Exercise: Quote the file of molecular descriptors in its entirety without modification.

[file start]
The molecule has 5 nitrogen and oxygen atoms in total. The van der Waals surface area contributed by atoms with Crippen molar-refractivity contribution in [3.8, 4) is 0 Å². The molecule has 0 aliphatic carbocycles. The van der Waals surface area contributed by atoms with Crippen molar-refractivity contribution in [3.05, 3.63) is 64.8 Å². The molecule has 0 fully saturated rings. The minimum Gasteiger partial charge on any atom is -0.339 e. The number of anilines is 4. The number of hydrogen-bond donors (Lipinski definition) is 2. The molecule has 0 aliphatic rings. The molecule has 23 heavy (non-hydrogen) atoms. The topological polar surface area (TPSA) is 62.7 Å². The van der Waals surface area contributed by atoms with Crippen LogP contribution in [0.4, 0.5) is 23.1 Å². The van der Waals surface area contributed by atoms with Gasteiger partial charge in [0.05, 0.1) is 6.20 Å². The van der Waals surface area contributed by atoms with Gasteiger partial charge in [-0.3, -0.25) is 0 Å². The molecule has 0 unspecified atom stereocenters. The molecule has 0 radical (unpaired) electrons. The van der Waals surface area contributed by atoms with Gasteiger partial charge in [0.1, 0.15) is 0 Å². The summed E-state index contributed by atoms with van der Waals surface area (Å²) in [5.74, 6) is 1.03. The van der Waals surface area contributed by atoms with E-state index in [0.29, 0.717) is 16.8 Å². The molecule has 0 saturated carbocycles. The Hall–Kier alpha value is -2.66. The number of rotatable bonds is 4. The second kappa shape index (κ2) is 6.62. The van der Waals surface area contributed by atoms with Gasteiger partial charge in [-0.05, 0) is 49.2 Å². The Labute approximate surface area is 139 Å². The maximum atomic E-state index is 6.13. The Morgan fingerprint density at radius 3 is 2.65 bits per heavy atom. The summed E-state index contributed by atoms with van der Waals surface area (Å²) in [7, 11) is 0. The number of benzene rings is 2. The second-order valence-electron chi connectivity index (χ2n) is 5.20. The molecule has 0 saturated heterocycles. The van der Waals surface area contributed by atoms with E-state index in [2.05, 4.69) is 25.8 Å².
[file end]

The molecule has 5 nitrogen and oxygen atoms in total. The van der Waals surface area contributed by atoms with Crippen molar-refractivity contribution in [3.8, 4) is 0 Å². The molecule has 0 aliphatic carbocycles. The van der Waals surface area contributed by atoms with Crippen molar-refractivity contribution in [3.05, 3.63) is 64.8 Å². The molecule has 0 fully saturated rings. The minimum Gasteiger partial charge on any atom is -0.339 e. The number of anilines is 4. The number of hydrogen-bond donors (Lipinski definition) is 2. The molecule has 0 aliphatic rings. The molecule has 23 heavy (non-hydrogen) atoms. The topological polar surface area (TPSA) is 62.7 Å². The van der Waals surface area contributed by atoms with Crippen LogP contribution in [0.4, 0.5) is 23.1 Å². The van der Waals surface area contributed by atoms with Gasteiger partial charge in [0.05, 0.1) is 6.20 Å². The van der Waals surface area contributed by atoms with Gasteiger partial charge in [-0.3, -0.25) is 0 Å². The molecule has 0 unspecified atom stereocenters. The molecule has 0 radical (unpaired) electrons. The van der Waals surface area contributed by atoms with Gasteiger partial charge in [0.1, 0.15) is 0 Å². The summed E-state index contributed by atoms with van der Waals surface area (Å²) in [5.74, 6) is 1.03. The van der Waals surface area contributed by atoms with E-state index in [0.29, 0.717) is 16.8 Å². The molecule has 0 saturated carbocycles. The Hall–Kier alpha value is -2.66. The number of rotatable bonds is 4. The second kappa shape index (κ2) is 6.62. The van der Waals surface area contributed by atoms with Gasteiger partial charge in [-0.05, 0) is 49.2 Å². The Labute approximate surface area is 139 Å². The maximum atomic E-state index is 6.13. The Morgan fingerprint density at radius 3 is 2.65 bits per heavy atom. The summed E-state index contributed by atoms with van der Waals surface area (Å²) in [7, 11) is 0. The number of benzene rings is 2. The second-order valence-electron chi connectivity index (χ2n) is 5.20. The molecule has 0 saturated heterocycles. The van der Waals surface area contributed by atoms with E-state index in [2.05, 4.69) is 25.8 Å².